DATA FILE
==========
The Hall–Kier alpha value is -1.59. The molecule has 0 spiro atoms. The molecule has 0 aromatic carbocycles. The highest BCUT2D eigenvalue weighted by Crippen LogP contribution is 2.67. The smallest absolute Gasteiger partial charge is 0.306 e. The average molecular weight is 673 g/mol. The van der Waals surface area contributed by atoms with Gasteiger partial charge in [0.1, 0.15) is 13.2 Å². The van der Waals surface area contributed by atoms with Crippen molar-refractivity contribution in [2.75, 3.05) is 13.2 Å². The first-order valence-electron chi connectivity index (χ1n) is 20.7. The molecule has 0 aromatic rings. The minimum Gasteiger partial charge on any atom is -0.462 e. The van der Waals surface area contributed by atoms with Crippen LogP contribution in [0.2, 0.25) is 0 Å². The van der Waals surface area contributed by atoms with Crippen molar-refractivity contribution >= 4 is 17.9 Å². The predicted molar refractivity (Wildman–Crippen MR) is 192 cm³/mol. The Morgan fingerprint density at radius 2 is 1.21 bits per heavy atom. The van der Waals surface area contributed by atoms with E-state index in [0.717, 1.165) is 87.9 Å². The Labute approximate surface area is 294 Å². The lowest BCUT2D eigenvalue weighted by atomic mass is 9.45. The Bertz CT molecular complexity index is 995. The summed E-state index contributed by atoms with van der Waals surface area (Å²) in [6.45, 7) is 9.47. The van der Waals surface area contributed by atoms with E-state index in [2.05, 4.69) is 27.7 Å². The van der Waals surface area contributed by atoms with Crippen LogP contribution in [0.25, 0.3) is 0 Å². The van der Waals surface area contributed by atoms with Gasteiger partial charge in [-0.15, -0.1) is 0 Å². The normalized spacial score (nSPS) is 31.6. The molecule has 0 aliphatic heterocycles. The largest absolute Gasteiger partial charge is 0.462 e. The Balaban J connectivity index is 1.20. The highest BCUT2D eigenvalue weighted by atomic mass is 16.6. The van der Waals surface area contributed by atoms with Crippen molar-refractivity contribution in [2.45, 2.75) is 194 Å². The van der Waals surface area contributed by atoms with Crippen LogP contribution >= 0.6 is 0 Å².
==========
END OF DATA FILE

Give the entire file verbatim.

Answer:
The Hall–Kier alpha value is -1.59. The molecule has 0 spiro atoms. The molecule has 0 aromatic carbocycles. The highest BCUT2D eigenvalue weighted by Crippen LogP contribution is 2.67. The smallest absolute Gasteiger partial charge is 0.306 e. The average molecular weight is 673 g/mol. The van der Waals surface area contributed by atoms with Gasteiger partial charge in [0.1, 0.15) is 13.2 Å². The van der Waals surface area contributed by atoms with Crippen molar-refractivity contribution in [2.75, 3.05) is 13.2 Å². The first-order valence-electron chi connectivity index (χ1n) is 20.7. The molecule has 0 aromatic rings. The minimum Gasteiger partial charge on any atom is -0.462 e. The van der Waals surface area contributed by atoms with Crippen LogP contribution in [0.2, 0.25) is 0 Å². The van der Waals surface area contributed by atoms with Crippen molar-refractivity contribution >= 4 is 17.9 Å². The predicted molar refractivity (Wildman–Crippen MR) is 192 cm³/mol. The Morgan fingerprint density at radius 2 is 1.21 bits per heavy atom. The van der Waals surface area contributed by atoms with E-state index in [0.717, 1.165) is 87.9 Å². The Labute approximate surface area is 294 Å². The lowest BCUT2D eigenvalue weighted by atomic mass is 9.45. The Bertz CT molecular complexity index is 995. The summed E-state index contributed by atoms with van der Waals surface area (Å²) in [6.45, 7) is 9.47. The van der Waals surface area contributed by atoms with E-state index in [2.05, 4.69) is 27.7 Å². The van der Waals surface area contributed by atoms with Crippen LogP contribution in [0.25, 0.3) is 0 Å². The van der Waals surface area contributed by atoms with Gasteiger partial charge in [-0.15, -0.1) is 0 Å². The normalized spacial score (nSPS) is 31.6. The molecule has 0 aliphatic heterocycles. The largest absolute Gasteiger partial charge is 0.462 e. The Balaban J connectivity index is 1.20. The highest BCUT2D eigenvalue weighted by atomic mass is 16.6. The van der Waals surface area contributed by atoms with Crippen molar-refractivity contribution in [2.45, 2.75) is 194 Å². The van der Waals surface area contributed by atoms with Crippen LogP contribution >= 0.6 is 0 Å².